While exploring the concept of maximum membership limits for groups, I ran into a number of posts which offered contradicting information. To set the record straight, we will start with with ancient history.
When Windows 2000 was released, the recommended number of members in a group was 5000. This corresponds with the number of changes that could be written in a single replication cycle (if I have my facts straight.) Remember, back in those days, every time you changed the membership of a group, you caused the entire group and all its membership information to replicate.
With the release of Windows 2003 came the concept of Linked Value Replication. This enabled you to make membership changes to a group and only replicate the changes in membership – adds, deletes, etc. Because of this, Microsoft hasn’t issued a new recommended limit. Here’s a snippet from a document titled Windows Server 2003 R2 and Windows Server 2003:
Recommended Maximum Number of Users in a Group
For Windows 2000 Active Directory environments, the recommended maximum number of members in a group is 5,000. This recommendation is based on the number of concurrent atomic changes that can be committed in a single database transaction. Starting with Windows Server 2003, the ability to replicate discrete changes to linked multivalued properties was introduced as a technology called Linked Value Replication (LVR).To enable LVR, you must increase the forest functional level to at least Windows Server 2003 interim. Increasing the forest functional level changes the way that group membership (and other linked multivalued attributes) is stored in the database and replicated between domain controllers. This allows the number of group memberships to exceed the former recommended limit of 5,000 for Windows 2000 or Windows Server 2003 at a forest functional level of Windows 2000. So far, testing in this area has yet to reveal any new recommended limits to the number of members in a group or any other linked multivalued attribute. Production environments have been reported to exceed 4 million members, and Microsoft scalability testing reached 500 million members.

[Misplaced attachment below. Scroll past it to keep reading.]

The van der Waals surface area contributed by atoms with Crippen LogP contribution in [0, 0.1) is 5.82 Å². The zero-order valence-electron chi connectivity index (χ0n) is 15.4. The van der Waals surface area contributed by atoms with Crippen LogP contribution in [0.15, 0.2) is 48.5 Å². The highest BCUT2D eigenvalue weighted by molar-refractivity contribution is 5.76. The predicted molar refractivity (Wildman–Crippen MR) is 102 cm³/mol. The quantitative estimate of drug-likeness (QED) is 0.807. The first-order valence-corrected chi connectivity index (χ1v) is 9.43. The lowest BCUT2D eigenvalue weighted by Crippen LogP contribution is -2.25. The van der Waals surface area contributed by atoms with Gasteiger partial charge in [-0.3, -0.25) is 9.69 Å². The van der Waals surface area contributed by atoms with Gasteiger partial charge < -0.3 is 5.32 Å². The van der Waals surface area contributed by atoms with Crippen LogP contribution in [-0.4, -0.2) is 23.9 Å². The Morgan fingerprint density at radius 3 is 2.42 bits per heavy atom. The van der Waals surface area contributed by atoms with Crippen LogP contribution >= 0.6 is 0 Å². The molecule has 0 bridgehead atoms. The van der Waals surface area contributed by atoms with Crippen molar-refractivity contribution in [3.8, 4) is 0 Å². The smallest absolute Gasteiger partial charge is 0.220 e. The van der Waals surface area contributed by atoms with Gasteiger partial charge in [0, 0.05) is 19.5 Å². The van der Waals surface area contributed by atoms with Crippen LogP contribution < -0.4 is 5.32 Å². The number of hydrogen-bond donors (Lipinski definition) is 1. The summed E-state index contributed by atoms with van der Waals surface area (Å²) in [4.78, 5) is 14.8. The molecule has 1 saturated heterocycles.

So there you have it. The next time someone asks you about membership limitations of a group, you can happily tell them – it doesn’t exist (because you aren’t on Windows 2000, right? RIGHT?)